Mumbai transgender claims she’s being turned out of flat for her sexuality
File photo of a Queer Pride Parade, an initiative for celebration of their community by the LGBT‘s. Report of the discrimination comes a year after the Supreme Court conferred third gender status on India’s transgender community.
MUMBAI: A young transgender film-maker claims she has been asked to vacate a flat in Jogeshwari she moved into a couple of weeks ago as the owner feels it is a “family society” and doesn’t want “gay people” living in his house as neighbours might object.

“He probably used the word gay because he may not know what transgender is,” said Joe Paul, describing what her broker Jehangir told her on Monday. On being contacted, Jehangir said it was his mistake, he should have checked with the owner whether he would rent to a single person.

Paul, a 28-year-old freelance ad-film director from Kolkata, refuted the broker’s claim that she was being asked to move out because she was single; she was clear that she was being asked to leave on grounds of her sexuality.

“Last night, I tell you, I was really feeling suicidal,” she told TOI on Tuesday. She had faced harassment for the last three months at the flat where she was staying earlier and was looking forward to some peace of mind in her new home.

Report of the discrimination comes a year after the Supreme Court conferred third gender status on India’s transgender community. The Election Commission, too, has allowed transgenders to be separately identified in its rolls. But official recognition for the community, it seems, has in no way lessened discrimination.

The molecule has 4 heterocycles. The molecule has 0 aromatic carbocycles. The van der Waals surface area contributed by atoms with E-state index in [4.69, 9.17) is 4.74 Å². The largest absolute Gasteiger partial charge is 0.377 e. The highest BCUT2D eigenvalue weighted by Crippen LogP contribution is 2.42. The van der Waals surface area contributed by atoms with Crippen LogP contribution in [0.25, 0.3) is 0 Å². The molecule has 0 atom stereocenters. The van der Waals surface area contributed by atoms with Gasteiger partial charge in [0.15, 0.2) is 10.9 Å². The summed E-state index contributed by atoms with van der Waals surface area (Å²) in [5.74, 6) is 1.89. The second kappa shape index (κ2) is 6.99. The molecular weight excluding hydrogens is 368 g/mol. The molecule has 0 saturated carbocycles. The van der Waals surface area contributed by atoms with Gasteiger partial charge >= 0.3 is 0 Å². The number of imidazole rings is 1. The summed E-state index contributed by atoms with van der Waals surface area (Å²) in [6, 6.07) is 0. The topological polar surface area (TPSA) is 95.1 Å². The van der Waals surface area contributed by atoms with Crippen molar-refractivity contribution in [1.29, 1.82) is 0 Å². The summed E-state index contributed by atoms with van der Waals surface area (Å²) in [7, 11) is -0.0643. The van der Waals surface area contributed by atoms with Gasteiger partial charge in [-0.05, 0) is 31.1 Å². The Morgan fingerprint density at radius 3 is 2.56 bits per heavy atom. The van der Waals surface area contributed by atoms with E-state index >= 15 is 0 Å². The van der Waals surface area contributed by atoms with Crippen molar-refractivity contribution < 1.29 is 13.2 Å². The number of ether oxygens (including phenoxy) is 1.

“On several occasions, I asked Jehangir whether I would face any problem living here because of my gender. He assured me I could live in peace for the 11 months of my contract,” Paul said.

When she moved into the MHADA flat around June 12, it was not in a very good condition. “I spent a lot of time, energy and money on the plumbing and in painting the flat,” she said.

The contract for the house had been drawn up but not yet signed. “I would call up the broker every day asking about the paperwork. He assured it would be signed in a few days when the owner was in the area,” Paul recollected. Then came Monday’s bombshell.

Asked why he had shown Paul the flat in the first place, Jehangir said it was his fault, he had forgotten to check the matter with the owner. “I have promised to pay her back the money she spent on doing up the flat as well as the brokerage she paid. I have even promised to find her a new place,” he added.

After investing so much energy into doing up the flat, Paul is unwilling to leave. “I even called up the owner and assured him I was a decent person,” she added. Despite repeated attempts, TOI was unable to get through to flat owner Naseem.

“The incident again exposes the underbelly of apartheid that exists in the housing sector, not just against Muslims but against many vulnerable groups including sexual minorities. It also highlights the lack of legal architecture to deal with such cases, too,” said Delhi-based lawyer Shehzad Poonawalla, who has taken up some earlier cases of similar discrimination.

Harish Iyer, an equal rights activist and a prominent face of India’s LGBT movement, discrimination of this nature could only be fought at the perception level by spreading awareness about the community so that more heterosexuals joined the LGBT movement.